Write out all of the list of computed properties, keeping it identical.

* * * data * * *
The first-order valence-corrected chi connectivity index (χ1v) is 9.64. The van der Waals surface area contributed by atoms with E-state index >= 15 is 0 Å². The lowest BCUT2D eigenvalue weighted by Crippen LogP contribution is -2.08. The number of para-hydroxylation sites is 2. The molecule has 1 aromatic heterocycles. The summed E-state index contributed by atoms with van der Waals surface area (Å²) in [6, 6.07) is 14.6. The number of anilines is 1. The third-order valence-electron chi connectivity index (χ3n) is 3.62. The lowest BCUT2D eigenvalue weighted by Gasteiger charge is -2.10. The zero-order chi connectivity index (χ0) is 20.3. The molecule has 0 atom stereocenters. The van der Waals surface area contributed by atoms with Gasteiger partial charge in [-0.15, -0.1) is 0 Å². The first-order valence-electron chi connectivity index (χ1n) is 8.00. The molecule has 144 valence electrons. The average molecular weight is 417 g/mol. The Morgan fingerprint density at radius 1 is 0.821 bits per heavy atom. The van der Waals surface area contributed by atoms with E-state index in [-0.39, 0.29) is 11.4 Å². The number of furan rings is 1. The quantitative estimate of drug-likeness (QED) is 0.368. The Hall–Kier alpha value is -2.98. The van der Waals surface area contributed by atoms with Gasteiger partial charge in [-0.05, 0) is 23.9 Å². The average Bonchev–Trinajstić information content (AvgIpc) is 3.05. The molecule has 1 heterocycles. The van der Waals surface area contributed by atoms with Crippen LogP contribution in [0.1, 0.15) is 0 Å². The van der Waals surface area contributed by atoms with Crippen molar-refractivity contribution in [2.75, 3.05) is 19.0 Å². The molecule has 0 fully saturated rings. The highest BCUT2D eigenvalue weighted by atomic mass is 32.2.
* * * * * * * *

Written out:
The first-order valence-corrected chi connectivity index (χ1v) is 9.64. The van der Waals surface area contributed by atoms with E-state index >= 15 is 0 Å². The lowest BCUT2D eigenvalue weighted by Crippen LogP contribution is -2.08. The number of para-hydroxylation sites is 2. The molecule has 1 aromatic heterocycles. The summed E-state index contributed by atoms with van der Waals surface area (Å²) in [6, 6.07) is 14.6. The number of anilines is 1. The third-order valence-electron chi connectivity index (χ3n) is 3.62. The lowest BCUT2D eigenvalue weighted by Gasteiger charge is -2.10. The zero-order chi connectivity index (χ0) is 20.3. The molecule has 0 atom stereocenters. The van der Waals surface area contributed by atoms with Gasteiger partial charge in [-0.15, -0.1) is 0 Å². The first-order valence-electron chi connectivity index (χ1n) is 8.00. The molecule has 144 valence electrons. The average molecular weight is 417 g/mol. The Morgan fingerprint density at radius 1 is 0.821 bits per heavy atom. The van der Waals surface area contributed by atoms with E-state index in [-0.39, 0.29) is 11.4 Å². The number of furan rings is 1. The quantitative estimate of drug-likeness (QED) is 0.368. The Hall–Kier alpha value is -2.98. The van der Waals surface area contributed by atoms with Gasteiger partial charge in [-0.05, 0) is 23.9 Å². The average Bonchev–Trinajstić information content (AvgIpc) is 3.05. The molecule has 1 heterocycles. The van der Waals surface area contributed by atoms with Crippen LogP contribution in [0.1, 0.15) is 0 Å². The van der Waals surface area contributed by atoms with Crippen molar-refractivity contribution in [2.75, 3.05) is 19.0 Å². The molecule has 0 fully saturated rings. The highest BCUT2D eigenvalue weighted by atomic mass is 32.2.